... to me," exclaimed Cub, swinging his long arm with a snap of his finger like the crack of a whip. "I bet anything ...
— The Radio Boys in the Thousand Islands • J. W. Duffield

... blushed to think that he had ever ascribed to a flawed or wandering intellect the eccentricities of glorious Humour,—abetted an attempt to separate an old age so innocent and genial from a childhood so fostered and so fostering. And sure I am that if the whole world had risen up to point the finger of scorn at the one-eyed cripple, George Morley—the well-born gentleman, the refined scholar, the spotless Churchman—would have given him his arm to lean upon, and ...
— What Will He Do With It, Complete • Edward Bulwer-Lytton

... all the mischief you had been doing, I was very nearly opening the window, and putting you out into the snow! And you'd have deserved it, you little mischievous darling! What have you got to say for yourself? Now don't interrupt me!' she went on, holding up one finger. 'I'm going to tell you all your faults. Number one: you squeaked twice while Dinah was washing your face this morning. Now you can't deny it, Kitty: I heard you! What's that you say?' (pretending that the kitten was speaking.) 'Her paw went into your eye? Well, that's YOUR fault, ...
— Through the Looking-Glass • Charles Dodgson, AKA Lewis Carroll

... these explanatory remarks with many nods and winks, and softened his behaviour towards Barnaby from that moment. Hugh, laying his finger on his nose, stepped back into his former place, ...
— Barnaby Rudge • Charles Dickens

... he ate a whole village, let alone a horse) and he got dhrowsy at last, and fell asleep; but before he wint to sleep, he wound himself all round about the three, all as one as a lady windin' ribbon round her finger, so that the waiver could ...
— Half-Hours with Great Story-Tellers • Various

... Four of these were given for the ordinary, and eight for the extraordinary. The executioner inserted a horn into the patient's mouth, and if he shut his teeth, forced him to open them by pinching his nose with the finger and thumb.] ...
— CELEBRATED CRIMES, COMPLETE - THE MARQUISE DE BRINVILLIERS • ALEXANDRE DUMAS, PERE

... such as you!" he cried weakly. "You justify the existence of the police. You make me despise myself because I realise that your crimes are no less mine than yours. I do not ask you to defend the deadness of that thing lying there. I shall stir no finger to have you hanged, for the thought of suicide repels me, and I cannot separate your blood and mine. We are common children of a noble mother, and for our ...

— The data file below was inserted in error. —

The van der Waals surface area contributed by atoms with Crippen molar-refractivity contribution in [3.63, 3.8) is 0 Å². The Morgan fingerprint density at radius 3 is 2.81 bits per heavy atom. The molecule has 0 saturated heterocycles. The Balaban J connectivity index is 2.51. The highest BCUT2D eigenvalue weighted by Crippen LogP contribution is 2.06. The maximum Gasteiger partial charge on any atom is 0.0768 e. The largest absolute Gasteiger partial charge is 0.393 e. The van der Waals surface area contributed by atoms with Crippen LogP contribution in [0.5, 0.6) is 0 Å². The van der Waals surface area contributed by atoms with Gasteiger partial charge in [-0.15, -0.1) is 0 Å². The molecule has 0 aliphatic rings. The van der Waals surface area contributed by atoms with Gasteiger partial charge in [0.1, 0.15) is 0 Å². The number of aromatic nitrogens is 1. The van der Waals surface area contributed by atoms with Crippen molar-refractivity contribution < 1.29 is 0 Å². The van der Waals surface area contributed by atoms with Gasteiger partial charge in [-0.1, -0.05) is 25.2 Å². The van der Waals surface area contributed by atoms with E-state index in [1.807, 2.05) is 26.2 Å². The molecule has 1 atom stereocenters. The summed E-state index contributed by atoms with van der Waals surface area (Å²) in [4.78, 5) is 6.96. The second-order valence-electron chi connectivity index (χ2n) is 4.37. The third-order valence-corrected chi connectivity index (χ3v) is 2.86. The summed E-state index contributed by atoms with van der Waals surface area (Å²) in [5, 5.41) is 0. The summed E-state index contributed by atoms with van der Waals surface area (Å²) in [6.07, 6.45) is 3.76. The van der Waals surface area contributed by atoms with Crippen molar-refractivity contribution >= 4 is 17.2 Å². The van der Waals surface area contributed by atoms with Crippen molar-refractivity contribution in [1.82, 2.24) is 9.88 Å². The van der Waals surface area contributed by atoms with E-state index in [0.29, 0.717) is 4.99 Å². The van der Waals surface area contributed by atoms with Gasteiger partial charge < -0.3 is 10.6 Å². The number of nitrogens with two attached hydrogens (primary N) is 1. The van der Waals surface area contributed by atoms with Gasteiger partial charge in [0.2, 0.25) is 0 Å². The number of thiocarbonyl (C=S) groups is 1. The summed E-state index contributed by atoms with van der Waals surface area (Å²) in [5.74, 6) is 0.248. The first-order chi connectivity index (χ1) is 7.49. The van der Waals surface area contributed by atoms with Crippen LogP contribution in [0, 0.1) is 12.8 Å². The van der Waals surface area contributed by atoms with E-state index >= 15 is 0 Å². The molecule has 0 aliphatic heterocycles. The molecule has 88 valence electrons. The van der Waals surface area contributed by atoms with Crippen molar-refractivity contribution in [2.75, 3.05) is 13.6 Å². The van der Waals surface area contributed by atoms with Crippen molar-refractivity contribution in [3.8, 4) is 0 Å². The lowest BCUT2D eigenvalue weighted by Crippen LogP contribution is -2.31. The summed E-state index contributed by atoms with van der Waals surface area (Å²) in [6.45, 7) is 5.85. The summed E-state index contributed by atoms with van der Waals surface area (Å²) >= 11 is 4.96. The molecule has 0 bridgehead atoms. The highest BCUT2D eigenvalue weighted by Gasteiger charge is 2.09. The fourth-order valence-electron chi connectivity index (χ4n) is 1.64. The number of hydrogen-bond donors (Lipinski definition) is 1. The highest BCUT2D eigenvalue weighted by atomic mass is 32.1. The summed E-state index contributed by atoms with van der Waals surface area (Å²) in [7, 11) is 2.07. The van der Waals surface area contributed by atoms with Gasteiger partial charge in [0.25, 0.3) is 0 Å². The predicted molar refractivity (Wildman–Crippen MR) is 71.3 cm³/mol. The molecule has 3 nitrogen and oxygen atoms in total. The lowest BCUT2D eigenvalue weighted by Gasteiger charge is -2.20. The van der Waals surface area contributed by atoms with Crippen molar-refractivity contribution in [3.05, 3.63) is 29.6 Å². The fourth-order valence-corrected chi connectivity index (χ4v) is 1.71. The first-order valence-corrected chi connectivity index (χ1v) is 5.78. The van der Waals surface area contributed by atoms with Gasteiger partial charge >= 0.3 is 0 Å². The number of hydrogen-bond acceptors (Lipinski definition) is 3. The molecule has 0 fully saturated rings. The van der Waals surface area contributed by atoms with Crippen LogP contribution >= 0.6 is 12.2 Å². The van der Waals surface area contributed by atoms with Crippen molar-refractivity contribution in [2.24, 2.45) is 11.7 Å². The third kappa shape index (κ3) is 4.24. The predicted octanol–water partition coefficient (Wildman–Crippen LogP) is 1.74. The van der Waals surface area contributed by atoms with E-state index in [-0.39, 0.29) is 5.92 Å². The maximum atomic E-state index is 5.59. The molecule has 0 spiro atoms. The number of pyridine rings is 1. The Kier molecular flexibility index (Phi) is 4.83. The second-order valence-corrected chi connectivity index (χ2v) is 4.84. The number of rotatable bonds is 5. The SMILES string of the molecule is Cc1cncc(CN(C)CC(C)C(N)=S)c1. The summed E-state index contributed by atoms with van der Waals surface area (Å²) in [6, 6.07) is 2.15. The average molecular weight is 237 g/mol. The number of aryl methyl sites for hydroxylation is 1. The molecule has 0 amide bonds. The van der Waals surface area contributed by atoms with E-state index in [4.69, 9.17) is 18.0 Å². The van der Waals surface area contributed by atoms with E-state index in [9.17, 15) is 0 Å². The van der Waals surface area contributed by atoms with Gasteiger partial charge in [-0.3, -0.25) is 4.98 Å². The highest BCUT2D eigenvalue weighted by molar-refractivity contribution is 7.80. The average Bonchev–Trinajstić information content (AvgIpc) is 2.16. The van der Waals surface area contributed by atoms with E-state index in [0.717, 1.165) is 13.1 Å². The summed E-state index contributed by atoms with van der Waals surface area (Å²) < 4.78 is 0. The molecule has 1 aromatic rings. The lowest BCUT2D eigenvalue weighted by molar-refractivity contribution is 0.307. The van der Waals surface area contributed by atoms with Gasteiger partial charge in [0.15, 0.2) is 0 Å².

— The Ghost Ship • Richard Middleton

... diamond's the obvious sort of thing: advertises itself for what it is, and that's what we want. You'll wear it, as much as to say, 'I was engaged like everybody else.' But if there wasn't a reason against it, this is what I should like to put on your finger." ...
— The Second Latchkey • Charles Norris Williamson and Alice Muriel Williamson

... and her first feeling on entering was of dazzled wonderment at the glittering splendours around; this was presently forgotten in curiosity to know what her mother could possibly want there. She soon discovered that she had come to sell, and not to buy. Mrs. Montgomery drew a ring from her finger, and, after a little chaffering, parted with it to the owner of the store for eighty dollars, being about three- quarters of its real value. The money was counted out, and she left ...
— The Wide, Wide World • Elizabeth Wetherell

... simple bath is that which any day is at an open window, a long simple bath is that when every day the floor is cleaner, a long simple bath is that which is not only practiced by the pleasure in the finger. A long simple bath is ...
— Matisse Picasso and Gertrude Stein - With Two Shorter Stories • Gertrude Stein

... He has witnessed the placing of the little coffin at His feet, the calling back to life. And now, his dark, grim face has grown still darker; his bushy grey eyebrows nearly meet, and his sunken eye flashes with sinister light. Slowly raising his finger, he commands ...
— "The Grand Inquisitor" by Feodor Dostoevsky • Feodor Dostoevsky

... As the Duke, who had alighted from the carriage where he had hitherto occupied a place beside her Majesty, stood near the door expressing his last wishes for her prosperity, and was about to raise her hand to his lips, Marie, who was drowned in tears, drew a costly diamond from her finger, which she entreated him to wear as a mark of her gratitude for the signal services that he had rendered to her in her need; and then throwing herself back upon her cushions she ...
— The Life of Marie de Medicis, Vol. 3 (of 3) • Julia Pardoe

... Nicholas, speaking of individuals who must be rather wearied, fatigued," said Calabash with a ferocious smile, pointing with her finger to the window just described, "there is one there who must ...
— The Mysteries of Paris V2 • Eugene Sue

... of Com. on Wom. Suff; shows treatment of res. for a Fed. Suff. Amend. by Judic. Coms. for over forty years; the defeats in St. campns; the need of a Fed. Amend, 385-387; no class of men in U. S. have lifted a finger to get suff. but women have struggled 65 yrs, 395; debate at Atlantic City conv. on future work of Natl. Assn, 487; 527; editorial dept. Leslie Bureau of Education, describes work with editors, espec. for Fed. Amend; concrete results; many letters to editors on "picketing" ...